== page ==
Okay...all back to normal realtively speaking. I had to re-download the iso and put it onto USB on the other computer (the one not doing wireless right now). I had already tried the windows route and that one was missing the OS. I used the netbook...downloaded and made USB and kept getting an error in install. It still wasn't right....I wiated about 30 mins from choosing Try on the Install menu until I used C+Alt+Del which put me into my try state after another 10 mins or so. Went in deleted the bad file, and the backup of it. Then came home. Came in via recovery, and sure enough I didn't need sudo at all! LOL It wouldn't let me open a terminal...said it wasn't installed.....so I just used the cd to go into a directory I knew would require sudo and copied a file. Then it wouldn't let me delete it...but I came on into full blown and went in, renamed it and deleted it in Gnome Commander with root privileges.

THANK YOU very much for the information, guidance and learning experience!

BTW here is the goofy file that screwed everything up:

# As of Debian version 1.7.2p1-1, the default /etc/sudoers file created on
# installation of the package now includes the directive:
# #includedir /etc/sudoers.d
# This will cause sudo to read and parse any files in the /etc/sudoers.d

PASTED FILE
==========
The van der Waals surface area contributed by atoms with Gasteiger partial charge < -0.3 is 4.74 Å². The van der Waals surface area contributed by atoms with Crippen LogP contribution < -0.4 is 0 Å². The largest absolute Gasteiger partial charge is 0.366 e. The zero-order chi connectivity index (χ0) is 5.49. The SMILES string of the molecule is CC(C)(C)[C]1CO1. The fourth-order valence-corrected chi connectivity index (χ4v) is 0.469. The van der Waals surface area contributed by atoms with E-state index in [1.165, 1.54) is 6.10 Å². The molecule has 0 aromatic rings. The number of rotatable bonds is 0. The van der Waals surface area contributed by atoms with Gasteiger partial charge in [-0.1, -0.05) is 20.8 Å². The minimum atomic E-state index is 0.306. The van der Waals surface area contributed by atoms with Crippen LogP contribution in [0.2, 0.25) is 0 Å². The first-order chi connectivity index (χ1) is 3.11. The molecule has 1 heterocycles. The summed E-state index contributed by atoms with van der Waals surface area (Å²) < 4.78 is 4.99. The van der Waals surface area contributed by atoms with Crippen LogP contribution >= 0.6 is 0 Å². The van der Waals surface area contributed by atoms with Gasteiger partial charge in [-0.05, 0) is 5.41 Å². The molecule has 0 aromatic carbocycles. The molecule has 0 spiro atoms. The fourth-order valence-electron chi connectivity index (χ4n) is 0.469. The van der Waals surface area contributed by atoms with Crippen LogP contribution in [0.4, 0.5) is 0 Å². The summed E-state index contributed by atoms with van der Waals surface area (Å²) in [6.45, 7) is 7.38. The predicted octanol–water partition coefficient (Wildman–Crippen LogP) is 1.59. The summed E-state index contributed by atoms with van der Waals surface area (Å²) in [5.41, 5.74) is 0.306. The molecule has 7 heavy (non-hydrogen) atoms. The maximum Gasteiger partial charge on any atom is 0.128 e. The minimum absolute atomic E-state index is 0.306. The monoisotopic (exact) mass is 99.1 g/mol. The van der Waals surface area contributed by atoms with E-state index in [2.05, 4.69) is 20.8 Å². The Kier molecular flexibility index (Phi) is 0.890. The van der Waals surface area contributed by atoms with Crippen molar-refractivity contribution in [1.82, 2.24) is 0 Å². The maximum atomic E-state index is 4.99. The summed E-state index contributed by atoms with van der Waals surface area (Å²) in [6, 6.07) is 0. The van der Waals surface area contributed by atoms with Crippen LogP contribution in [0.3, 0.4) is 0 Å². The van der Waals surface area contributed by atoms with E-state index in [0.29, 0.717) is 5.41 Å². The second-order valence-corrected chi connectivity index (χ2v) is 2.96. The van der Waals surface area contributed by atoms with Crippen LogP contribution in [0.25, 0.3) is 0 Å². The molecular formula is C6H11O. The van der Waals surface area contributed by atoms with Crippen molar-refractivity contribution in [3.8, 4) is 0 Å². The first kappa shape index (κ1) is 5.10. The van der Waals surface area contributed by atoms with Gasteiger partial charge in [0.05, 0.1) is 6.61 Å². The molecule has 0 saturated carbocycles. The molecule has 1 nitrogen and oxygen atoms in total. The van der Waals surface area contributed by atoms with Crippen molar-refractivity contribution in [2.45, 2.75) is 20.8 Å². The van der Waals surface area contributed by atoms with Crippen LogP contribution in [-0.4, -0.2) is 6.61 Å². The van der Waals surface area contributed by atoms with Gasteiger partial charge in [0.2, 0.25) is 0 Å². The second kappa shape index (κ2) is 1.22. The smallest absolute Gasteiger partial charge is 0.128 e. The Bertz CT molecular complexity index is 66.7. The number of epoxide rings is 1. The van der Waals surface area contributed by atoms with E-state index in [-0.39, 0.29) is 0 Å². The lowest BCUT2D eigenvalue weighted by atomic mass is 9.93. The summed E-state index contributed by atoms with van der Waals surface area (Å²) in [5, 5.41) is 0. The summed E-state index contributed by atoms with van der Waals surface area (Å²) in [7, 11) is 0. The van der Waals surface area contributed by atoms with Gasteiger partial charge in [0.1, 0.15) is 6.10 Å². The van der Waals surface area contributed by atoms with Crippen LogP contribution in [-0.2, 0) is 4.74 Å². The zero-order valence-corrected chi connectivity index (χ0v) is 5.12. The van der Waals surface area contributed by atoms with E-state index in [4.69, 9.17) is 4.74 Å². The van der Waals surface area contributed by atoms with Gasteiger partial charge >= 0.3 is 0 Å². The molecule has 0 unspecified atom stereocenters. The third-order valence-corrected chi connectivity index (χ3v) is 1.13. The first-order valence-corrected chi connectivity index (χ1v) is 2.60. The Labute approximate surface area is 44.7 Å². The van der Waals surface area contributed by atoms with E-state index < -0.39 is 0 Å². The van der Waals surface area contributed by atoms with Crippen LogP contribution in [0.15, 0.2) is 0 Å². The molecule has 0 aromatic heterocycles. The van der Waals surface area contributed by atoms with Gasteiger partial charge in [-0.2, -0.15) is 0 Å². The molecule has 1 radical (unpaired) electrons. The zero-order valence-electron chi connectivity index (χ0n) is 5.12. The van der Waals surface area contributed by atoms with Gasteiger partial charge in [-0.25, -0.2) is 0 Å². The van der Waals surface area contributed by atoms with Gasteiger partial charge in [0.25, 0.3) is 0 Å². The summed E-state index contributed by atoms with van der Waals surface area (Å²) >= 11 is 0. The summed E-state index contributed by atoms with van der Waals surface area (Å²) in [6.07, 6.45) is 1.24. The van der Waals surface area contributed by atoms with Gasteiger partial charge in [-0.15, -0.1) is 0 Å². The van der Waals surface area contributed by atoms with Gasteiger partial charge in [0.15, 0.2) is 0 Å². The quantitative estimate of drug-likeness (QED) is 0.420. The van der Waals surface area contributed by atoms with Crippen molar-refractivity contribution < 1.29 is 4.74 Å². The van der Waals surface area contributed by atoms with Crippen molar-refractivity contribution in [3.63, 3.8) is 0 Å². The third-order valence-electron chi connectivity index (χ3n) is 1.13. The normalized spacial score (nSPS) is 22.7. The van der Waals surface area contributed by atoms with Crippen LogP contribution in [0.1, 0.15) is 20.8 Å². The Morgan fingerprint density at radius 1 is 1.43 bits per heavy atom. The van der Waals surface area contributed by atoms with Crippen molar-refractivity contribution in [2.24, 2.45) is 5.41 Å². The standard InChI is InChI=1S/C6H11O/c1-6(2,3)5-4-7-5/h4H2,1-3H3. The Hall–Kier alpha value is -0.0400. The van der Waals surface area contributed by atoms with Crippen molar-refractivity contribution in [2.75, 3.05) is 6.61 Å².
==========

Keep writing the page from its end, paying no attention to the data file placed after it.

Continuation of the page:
# directory that do not end in '~' or contain a '.' character.
# a
# Note that there must be at least one file in the sudoers.d directory (this
# one will do), and all files in this directory should be mode 0440.
# Note also, that because the sudoers file is not a 'conffile' in the Debian
# sense, and sudoers contents can vary widely, no attempt is made to add this
# directive to existing sudoers files on upgrade. Feel free to add the above
# directive to the end of your /etc/sudoers file to enable this functionality
# for existing installations if you wish!



#Add a line in the "group" section
## Members of the winusers group may gain root privileges
%admin ALL=(ALL) ALL
%suzanna ALL=(ALL) ALL
%winusers ALL=(ALL) /bin/mount,/bin/umount,/sbin/mount.cifs,/sbin/umount.cifs
%suzanna ALL=(ALL) /bin/mount,/bin/umount,/sbin/mount.cifs,/sbin/umount.cifs

EDIT: my netbook posted on its own before I finished! :line 20 is around the users header and that would put line 27 close to the group header I remember now that I was going to restrict sudo to basically me (with about 7 user names) then decided to only give sudo to the linux user ids and give mounting to all of us. Since mounting is turning into an issue while trying to share files & set up Samba. Next time I will copy the sudoers.cfg file into home and study the syntax a little more.

Now on to make sure I really have to copy, compile and install these drivers to get the monster to talk to the router without a cord!